JACKSONVILLE, Fla. — Mai tais. Margaritas. To-go cocktails, once verboten, are now served curbside.
Florida has long permitted package sales at drive-through liquor stores, and more recently begun allowing breweries to refill growlers. But the state has traditionally drawn the line at mixed drinks to go.
The coronavirus changed that. Restaurants and bars are now selling sell cocktails, wine and beer in cups and other containers to be consumed off-premises. Mixed drinks are widely advertised on restaurants websites and Instagram pages. An ice cream trunk in St. Augustine even promises “wine pops and vodka cups” – and it doesn’t even have a liquor license.
But while sales are brisk, the rules are fuzzy.
Gov. Ron DeSantis’ March 20 executive order allowed bars and restaurants to sell alcoholic beverages in sealed containers for carryout. The keyword is “sealed.” Initially, the state Florida Division of Alcoholic Beverages and Tobacco, which is tasked with enforcing liquor laws, said that requirement prohibited the sale of mixed drinks.
“The sale of alcoholic beverages in sealed containers for consumption off-premises requires the containers to be sealed by the manufacturer,” the agency said in a document posted to its website.
They backed that up with substantial threats. ABT agents told bar owners in Gainesville they could be fined up to $1,000 per drink for violations.
But within days, the online publication Politico reported, Gainesville police Chief Inspector Jorge Campos said he’d been told the agency reversed its original interpretation and relaxed the rules. (That article is no longer posted online, but is referenced in this Politico newsletter.)
Restaurant owners across the First Coast, though reluctant to draw undue attention, say they’ve received similar assurances. The restaurants said they’d received an advisory from Department of Business and Professional Regulation, the umbrella agency over ABT. When asked for a copy of the advisory, they all sent copies or excerpts of the same story – a March 28 article in Florida Politics, titled, “State regulators now say yes to cocktails to go.”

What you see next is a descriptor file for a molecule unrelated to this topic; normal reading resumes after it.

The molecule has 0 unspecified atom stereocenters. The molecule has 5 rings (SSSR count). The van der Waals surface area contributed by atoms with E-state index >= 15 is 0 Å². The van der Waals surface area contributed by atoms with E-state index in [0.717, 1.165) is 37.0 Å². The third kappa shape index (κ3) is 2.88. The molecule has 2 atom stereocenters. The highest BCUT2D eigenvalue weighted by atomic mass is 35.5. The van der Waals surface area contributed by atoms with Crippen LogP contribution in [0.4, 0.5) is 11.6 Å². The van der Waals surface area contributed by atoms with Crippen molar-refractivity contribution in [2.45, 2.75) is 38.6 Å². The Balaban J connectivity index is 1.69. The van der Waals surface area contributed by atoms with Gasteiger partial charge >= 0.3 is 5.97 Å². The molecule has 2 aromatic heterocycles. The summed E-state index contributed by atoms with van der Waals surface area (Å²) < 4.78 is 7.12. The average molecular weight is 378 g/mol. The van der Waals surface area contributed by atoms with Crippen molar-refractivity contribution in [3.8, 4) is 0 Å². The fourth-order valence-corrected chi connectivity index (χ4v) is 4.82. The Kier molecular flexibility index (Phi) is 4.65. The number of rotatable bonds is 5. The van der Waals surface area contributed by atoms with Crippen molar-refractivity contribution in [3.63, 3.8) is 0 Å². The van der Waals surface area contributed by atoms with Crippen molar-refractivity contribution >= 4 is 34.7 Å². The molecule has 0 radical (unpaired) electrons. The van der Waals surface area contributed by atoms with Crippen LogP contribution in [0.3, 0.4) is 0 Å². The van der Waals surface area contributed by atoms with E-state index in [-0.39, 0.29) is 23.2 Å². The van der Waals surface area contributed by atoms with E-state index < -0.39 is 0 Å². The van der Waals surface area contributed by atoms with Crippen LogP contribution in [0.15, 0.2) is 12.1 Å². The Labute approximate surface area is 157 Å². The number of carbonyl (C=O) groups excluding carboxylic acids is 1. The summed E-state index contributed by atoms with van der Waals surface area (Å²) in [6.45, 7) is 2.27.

The story cited an “advisory” from DBPR relaxing the rules on cocktail sales, and included this paragraph:
“After consulting with the Secretary, the Governor, and ABT Leadership, we are relaxing the ‘sealed alcoholic beverage requirement,’ the advisory declares. “Effective immediately, licensees can sell cocktails, wine and beer in cups, jugs and other reasonable containers, as long as the alcoholic beverage is for consumption off the licensed premises. We aren’t going to tell the licensee how to seal the cup. The thought behind this is not to be an impediment to business at a time when most, if not all are suffering economically.”
Asked about that advisory, a DBPR spokesperson told First Coast News he had “no idea” where it came from. In a written statement, Patrick Fargason said, "This language is not an advisory posted by, or on behalf of, either the Division of Alcoholic Beverages and Tobacco or the Department."
The Florida Restaurant & Lodging Association, the trade group that represents the hospitality industry, posted the Florida Politics story to its website. It also sent members an email citing “official word” from DBPR that cocktails to go were OK. But the hyperlink in that email was to the Florida Politics story, not DBPR. When First Coast News asked FRLA for any specific information regarding a relaxation of the rules, they sent a copy of Gov. DeSantis’ original order, requiring “sealed” containers.
A FLRA statement avoids any direct mention of to-go cocktails.
“Governor DeSantis continues to lead and take swift action out of precaution for the safety of Florida residents and visitors,” said Carol Dover, President & CEO of FLRA. “Allowing restaurants to stay open for delivery and take-out, while also lifting the ban for alcohol delivery, is critical to supporting Florida’s dining establishments and their employees. We applaud Governor DeSantis for allowing Florida’s hospitality industry to continue to meet the needs of communities across Florida during this difficult time."
The reporter who wrote the Florida Politics article says it’s his understanding DBPR has since disavowed the advisory as an “unauthorized” communication from an agency employee.
At least one bar owner said he was feeling caught in the middle, getting pressure by local law enforcement and unsure of his legal footing.
“I had an enforcement agent tell me it’s OK to serve in styro with a lid,” he said, noting that agents from the state said the opposite. “None of these agencies are communicating with each other and they sure aren’t doing anything but giving us moving targets and then threatening our license.”